As a leader, who are you really?
No, really: who are you? Not just how you prefer to think of yourself, but, based on your actual behavior, who do you show yourself to be each day both personally (with family and friends) and professionally (with colleagues and constituents)?
Most importantly, how does this answer change if we actually go ask these people?
Herein lies one of the greatest leadership—and life—opportunities for us all: to achieve alignment between who we want ourselves to be and who others experience us to be.
Why does this matter?
The research is both voluminous and clear (including as evidenced here and here) that executives who lead from the inside out—meaning that they realize that the example that they set with their colleagues and associates greatly influences and will be reflected in how the latter engage with the organization’s external clients—create the kind of organizational cultures that are both high-performing and sustainable over time. Simply put, an ever-increasing trove of Client Experience (CX) research demonstrates conclusively that how well an organization’s people are cared for is directly reflected in how well its clients perceive themselves to be served. Increasingly, organizations of all kinds compete more on CX than on product or service or quality or convenience or price, etc. Authenticity and alignment are critical determinants of impact and contribution, or, from an organizational perspective, performance. Simply put, it’s hard for us to lead our firms and practices to excel if we’re not honest about who we are and how we relate to others.
Reflect on the colleagues with whom you’ve worked over the years, especially the leaders, and assess how authentic you think they were and/or are. Now, reflect on how much you allowed them to influence you: my surmise is that there’s a positive correlation between their authenticity and their impact.
What differentiates great leaders, in my experience, is that they’re both conscious of and honored by their responsibility to lead by example and joyfully proactive in their commitment to the development and ultimate success of their people, just as much if not more than their own. Truly, they’re servant leaders.
And let’s be clear that what we’re most focused on here is our behavior, not our intent. In large part this is because we’re aware of a natural bias and must be proactive in overcoming it: We tend to judge ourselves based on our intentions and others based on their actual behavior, which means that we’re more forgiving and constructive in our self-assessments than in how we evaluate others. Except that, for those of us who’ve chosen to be leaders and therefore accountable to those whom we serve, other than the bottom line over time, how others experience us is the most important measure of our effectiveness.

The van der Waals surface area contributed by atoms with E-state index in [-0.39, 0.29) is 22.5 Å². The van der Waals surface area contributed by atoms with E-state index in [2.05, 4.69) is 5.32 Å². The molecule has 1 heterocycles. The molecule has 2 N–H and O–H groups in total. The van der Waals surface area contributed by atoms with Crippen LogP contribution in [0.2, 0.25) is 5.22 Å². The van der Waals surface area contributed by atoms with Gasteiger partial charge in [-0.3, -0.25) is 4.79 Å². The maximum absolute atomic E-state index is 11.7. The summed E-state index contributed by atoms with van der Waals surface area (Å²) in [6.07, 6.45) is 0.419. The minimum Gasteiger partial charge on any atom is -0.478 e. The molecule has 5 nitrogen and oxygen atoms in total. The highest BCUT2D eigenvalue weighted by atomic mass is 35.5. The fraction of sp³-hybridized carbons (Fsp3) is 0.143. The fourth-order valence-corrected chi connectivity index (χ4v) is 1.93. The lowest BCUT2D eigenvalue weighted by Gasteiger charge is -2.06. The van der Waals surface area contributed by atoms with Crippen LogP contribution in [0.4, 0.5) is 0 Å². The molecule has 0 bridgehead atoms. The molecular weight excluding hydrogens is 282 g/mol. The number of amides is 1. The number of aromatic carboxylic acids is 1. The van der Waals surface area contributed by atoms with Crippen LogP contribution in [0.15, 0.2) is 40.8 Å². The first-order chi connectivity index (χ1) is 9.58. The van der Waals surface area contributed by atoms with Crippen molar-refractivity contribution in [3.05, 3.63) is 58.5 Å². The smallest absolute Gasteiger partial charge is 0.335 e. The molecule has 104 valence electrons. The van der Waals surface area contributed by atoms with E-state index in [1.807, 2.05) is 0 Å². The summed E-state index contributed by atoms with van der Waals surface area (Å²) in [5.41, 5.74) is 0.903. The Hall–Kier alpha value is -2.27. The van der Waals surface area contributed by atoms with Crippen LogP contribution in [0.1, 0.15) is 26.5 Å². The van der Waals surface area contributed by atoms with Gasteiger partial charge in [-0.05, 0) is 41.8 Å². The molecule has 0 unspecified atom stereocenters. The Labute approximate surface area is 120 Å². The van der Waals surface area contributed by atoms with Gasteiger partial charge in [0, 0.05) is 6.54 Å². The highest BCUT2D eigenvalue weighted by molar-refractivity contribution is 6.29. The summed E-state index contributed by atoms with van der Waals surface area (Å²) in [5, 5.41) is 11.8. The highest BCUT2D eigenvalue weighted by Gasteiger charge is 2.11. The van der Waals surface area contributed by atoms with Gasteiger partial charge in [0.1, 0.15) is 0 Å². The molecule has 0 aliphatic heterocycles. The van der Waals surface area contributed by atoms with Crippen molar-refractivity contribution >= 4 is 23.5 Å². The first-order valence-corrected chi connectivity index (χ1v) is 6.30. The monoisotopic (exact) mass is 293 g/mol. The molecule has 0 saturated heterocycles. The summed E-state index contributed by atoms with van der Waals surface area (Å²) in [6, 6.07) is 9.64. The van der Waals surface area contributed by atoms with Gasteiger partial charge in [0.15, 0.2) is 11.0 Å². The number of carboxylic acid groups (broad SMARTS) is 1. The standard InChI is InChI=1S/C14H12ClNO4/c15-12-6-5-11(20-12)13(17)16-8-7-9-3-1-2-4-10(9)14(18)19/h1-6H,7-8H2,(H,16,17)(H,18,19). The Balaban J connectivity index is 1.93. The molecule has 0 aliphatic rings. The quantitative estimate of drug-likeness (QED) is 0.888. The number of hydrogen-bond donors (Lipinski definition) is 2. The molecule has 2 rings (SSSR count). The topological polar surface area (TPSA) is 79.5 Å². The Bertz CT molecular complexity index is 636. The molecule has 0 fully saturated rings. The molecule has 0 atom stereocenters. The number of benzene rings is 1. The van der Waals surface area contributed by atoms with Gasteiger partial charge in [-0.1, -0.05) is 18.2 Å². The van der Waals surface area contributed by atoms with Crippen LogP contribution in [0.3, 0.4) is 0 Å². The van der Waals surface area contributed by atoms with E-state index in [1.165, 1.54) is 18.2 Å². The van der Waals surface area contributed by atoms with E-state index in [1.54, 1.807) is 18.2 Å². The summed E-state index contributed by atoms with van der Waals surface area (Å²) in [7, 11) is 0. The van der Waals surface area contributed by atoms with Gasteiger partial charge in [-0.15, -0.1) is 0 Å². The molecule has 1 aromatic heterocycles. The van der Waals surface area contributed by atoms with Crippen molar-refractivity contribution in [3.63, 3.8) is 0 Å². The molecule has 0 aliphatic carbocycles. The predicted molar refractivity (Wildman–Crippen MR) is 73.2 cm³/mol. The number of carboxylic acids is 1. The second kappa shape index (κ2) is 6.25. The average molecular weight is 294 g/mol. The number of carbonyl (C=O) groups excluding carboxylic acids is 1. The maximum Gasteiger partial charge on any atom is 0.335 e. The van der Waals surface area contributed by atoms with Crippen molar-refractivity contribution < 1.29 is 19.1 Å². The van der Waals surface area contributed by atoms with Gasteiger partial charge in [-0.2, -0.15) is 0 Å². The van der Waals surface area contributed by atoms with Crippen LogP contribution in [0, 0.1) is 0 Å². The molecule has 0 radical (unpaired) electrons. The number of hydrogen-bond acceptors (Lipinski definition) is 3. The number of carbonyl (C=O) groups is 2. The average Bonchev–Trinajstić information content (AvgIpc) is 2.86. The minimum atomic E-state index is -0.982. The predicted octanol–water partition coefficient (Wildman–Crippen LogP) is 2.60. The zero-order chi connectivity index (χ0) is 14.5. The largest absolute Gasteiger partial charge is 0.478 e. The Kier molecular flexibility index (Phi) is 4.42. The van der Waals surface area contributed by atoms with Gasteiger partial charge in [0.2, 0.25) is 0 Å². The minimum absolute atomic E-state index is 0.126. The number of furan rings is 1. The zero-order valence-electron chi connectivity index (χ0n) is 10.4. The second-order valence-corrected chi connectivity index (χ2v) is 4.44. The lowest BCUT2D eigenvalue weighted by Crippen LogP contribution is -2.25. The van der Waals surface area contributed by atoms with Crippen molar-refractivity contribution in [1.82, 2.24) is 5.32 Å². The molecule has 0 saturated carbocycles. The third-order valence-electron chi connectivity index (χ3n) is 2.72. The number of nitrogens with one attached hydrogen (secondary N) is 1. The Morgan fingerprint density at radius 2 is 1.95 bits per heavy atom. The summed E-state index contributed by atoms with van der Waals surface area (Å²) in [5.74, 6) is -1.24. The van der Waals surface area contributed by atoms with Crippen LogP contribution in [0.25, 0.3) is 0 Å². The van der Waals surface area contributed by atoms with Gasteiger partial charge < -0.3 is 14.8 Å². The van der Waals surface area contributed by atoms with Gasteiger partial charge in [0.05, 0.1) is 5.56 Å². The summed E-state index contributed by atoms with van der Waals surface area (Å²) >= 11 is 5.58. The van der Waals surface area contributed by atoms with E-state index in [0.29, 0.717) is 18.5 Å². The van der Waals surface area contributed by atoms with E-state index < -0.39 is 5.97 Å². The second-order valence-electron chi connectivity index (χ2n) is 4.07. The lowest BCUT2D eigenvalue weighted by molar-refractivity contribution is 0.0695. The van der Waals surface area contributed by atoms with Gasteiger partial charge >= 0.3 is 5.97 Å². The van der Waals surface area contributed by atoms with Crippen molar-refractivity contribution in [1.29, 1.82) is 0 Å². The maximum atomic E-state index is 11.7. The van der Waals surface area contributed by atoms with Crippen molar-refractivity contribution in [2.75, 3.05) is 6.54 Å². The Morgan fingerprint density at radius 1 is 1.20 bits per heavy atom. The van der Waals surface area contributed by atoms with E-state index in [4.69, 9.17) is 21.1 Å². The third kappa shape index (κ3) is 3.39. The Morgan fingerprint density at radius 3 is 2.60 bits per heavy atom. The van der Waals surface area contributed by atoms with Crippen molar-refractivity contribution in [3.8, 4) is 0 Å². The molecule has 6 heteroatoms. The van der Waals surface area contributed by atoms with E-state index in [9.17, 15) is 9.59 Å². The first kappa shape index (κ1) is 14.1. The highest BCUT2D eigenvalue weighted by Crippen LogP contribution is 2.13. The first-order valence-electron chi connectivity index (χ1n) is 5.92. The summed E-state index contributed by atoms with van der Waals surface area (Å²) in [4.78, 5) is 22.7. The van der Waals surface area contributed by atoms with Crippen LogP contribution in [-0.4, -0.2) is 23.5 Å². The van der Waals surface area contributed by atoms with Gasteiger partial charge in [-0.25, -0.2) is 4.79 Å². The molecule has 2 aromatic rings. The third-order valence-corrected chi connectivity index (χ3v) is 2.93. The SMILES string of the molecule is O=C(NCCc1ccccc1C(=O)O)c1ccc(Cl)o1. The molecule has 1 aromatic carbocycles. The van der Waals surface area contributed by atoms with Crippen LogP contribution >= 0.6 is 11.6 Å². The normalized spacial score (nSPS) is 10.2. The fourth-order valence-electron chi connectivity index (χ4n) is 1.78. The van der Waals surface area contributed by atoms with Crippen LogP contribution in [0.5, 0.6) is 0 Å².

There are, no doubt, horrible people and bosses who can drive high performance for a time, but typically this comes at a great cost, especially to a firm’s culture and its people’s experience of it. To understand this phenomenon, if you’re not familiar with the exploits of “Chainsaw” Al Dunlap, a pioneering (insert your own expletive) boss, I mean, ‘turnaround specialist CEO’ of the 1980s, google him: oh, he achieved some pretty impressive results for a while, but, not surprisingly, not for that long and, of course, it didn’t end well.
So, to create a legacy of sustained and sustainable positive impact and contribution, we’re well-advised to be authentic in our comportment and consistently constructive and contributory in our behavior. Which means, among other things, that we should be willing to be judged by how others perceive and experience us more so than our self-assessment. To make it plain, you’re really only as good as your people think and say you are.…
One way that we can garner critical feedback from those we serve and thereby get an accurate assessment of who we really are as leaders is to seek, reflect on, respond proactively to and choose to evolve based on their 360 degree feedback. Executives are typically supportive of their organization surveying its external clients to determine the latter’s satisfaction and engagement, but too few of them realize that the most important constituency is their internal one, their colleagues and associates. Hence, as critical as Client Satisfaction/Engagement and Net Promoter Score surveys are, executive 360 degrees ones are even more important … and, of course, uncomfortable for leaders who don’t fully appreciate that they have (at least) two client constituencies.
Another is encouraging accelerated innovation unshackled by ‘the way we’ve always done things.’ In order to feel empowered and supported enough to achieve this kind of organizational transformation, employees have to trust their leaders and accompany them along the new trails being blazed. Of course, their willingness to make these leaps is directly related to how much they allow themselves to be influenced by their leaders, which is itself a reflection of how authentic they perceive the latter to be.
So, if you really want to know who you are as a leader, go ask your people and then respond to their feedback in a fully engaged and proactive way. The more fully you embrace the honor and opportunity to serve your clients, both internal and external, in an informed way, the greater their success and yours, both now and sustainably into the future.
Walter K. Booker is the chief operating officer of MarketCounsel, a business and regulatory compliance consultancy for investment advisors.